Monday, December 2, 2013

Carmela Soprano's Meat Sauce and Lasagne #2, with Basil Leaves


I've been writing this blog for over four years.
Long enough to know I didn't do a very good job at the beginning.



The recipes were familiar, more or less.
I did a rather quick job of comparing the differences between Carmela's and Ma's cooking styles, ingredients and budgets.
Well, the recipes were familiar to me but not to some of my readers.
And I was rather carefree when it came to giving ingredients and measurements.


But there's no time like the present to start correcting my mistakes.
Here is Carmela's recipe for Lasagne, with ingredients and measurements.

It's a little different from Carmela's Lasagne recipe which was posted December 5, 2012.
Well, as you know, Ma had variations on favourite recipes. too.
Read - and try - them both.
Well, not at the same time.


Hints:

The tomato sauce can be served immediately, or you can let it cool, cover it and refrigerate it for up to 3 days.  This sauce also freezes well.

Al dente means slightly undercooked.

The Lasagne recipe calls for 5 to 6 Cups of meat sauce.
Two cups leftover for another meal.  Bonus!!
Or you can serve it, heated, on the side, if someone wants his pasta saucy.


For the Lasagne recipe you'll need 
1 Cup of grated Parmesan or Romano (or a combination) total
12 ounces mozzarella, thinly sliced


                        Meat Sauce

Makes about 8 cups

Remove the casings from
1/2 pound Italian-style plain or fennel pork sausages
Crumble the meat in a large bow.

Heat in a large heavy pot over medium heat
2 Tablespoons olive oil
Add
1 medium onion, chopped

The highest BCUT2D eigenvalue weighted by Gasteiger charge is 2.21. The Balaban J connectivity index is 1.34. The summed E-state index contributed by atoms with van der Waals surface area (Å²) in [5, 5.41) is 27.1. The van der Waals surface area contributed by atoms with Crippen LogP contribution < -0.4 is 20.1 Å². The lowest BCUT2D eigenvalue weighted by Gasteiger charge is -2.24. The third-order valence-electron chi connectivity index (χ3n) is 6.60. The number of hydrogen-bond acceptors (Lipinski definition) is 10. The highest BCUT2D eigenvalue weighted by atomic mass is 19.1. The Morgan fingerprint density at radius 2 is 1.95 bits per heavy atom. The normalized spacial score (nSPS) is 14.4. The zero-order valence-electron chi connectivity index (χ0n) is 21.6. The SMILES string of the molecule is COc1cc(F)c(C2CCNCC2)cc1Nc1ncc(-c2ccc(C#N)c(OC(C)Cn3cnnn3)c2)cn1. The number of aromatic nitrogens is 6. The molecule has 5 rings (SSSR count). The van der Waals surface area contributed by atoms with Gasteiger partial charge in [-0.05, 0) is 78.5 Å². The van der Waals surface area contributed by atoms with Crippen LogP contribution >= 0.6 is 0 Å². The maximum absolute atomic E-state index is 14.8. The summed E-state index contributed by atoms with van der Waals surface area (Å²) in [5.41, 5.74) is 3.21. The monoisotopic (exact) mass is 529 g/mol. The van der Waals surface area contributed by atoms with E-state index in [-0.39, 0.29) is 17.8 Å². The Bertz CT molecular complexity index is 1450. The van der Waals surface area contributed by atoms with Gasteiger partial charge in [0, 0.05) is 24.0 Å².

3 large garlic cloves, chopped
Cook, stirring occasionally, for about 7 minutes or until softened. 
Stir in the crumbled sausage meat
Add
1 pound beef sirloin, ground
Salt and freshly ground pepper
Cook, stirring often, until the meat is nicely brown. 
If there is a lot of fat, spoon some out and discard it.

Add
35-ounce can Italian peeled tomatoes
28-ounce can tomato puree
Add about 1/2 Cup water to each can.
Rub the inside of the can with a spatula.
Add the liquid to the sauce.
Taste and add more salt and pepper, if needed.
Partially cover the pan.
Reduce the heat and simmer, stirring occasionally until the sauce has thickened, for about 1 1/2 hours.  

Stir in
6 fresh basil leaves, torn into bits
Cook for about 5 minutes.


                        Lasagne with Basil Leaves

Serves 8 to 10

Lay out lint-free towels (not terry cloth) on the table.
Fill a large bowl with cold water.

Have on hand
1 pound dried lasagne

In a large pot place
4 quarts water
salt to taste
Bring to a boil.
Add
a few pieces of the lasagne
Cook, stirring frequently, until the pasta is al dente.
Using a sieve, scoop the pasta out and place it in the cold water.
When cool, place the pasta on the towels.
You can place the towels on top of each other.
Repeat with the remaining pasta.

In a bowl combine
2 pounds ricotta
Salt and freshly ground pepper         

Spread a thin layer of the sauce in a 9 x 13 x 2" pan
*Make a layer of 1/4 of the pieces of pasta, overlapping the edges.
Spread on top of the pasta
1/3 of the ricotta mixture
Sprinkle with 
2 Tablespoons grated Parmesan or Romano 
Scatter on top
1/3 of a large bunch basil leaves, rinsed and dried
1/3 of the mozzarella, thinly sliced
a thin layer of the sauce
Repeat from * 2 more times.

Top with
a final layer of pasta
the remaining sauce
the remaining grated cheese

(At this point you can cover tightly with foil and refrigerate,
as long as overnight.
Let the lasagne get to room temperature before baking.)

Place a rack in the centre of the oven.
Preheat oven to 375º  
Bake 45 minutes.
If it's browning too quickly, cover the top loosely with foil.
Bake another 15 minutes (longer if it had been refrigerated).
The sauce should be bubbling around the edges.
Remove from the oven and let sit 15 minutes.
Cut the lasagne into squares and serve.

You could also place on the table a bowl of 
grated Parmesan or Romano cheese
In case someone likes it cheesy.


Some people are just like that.

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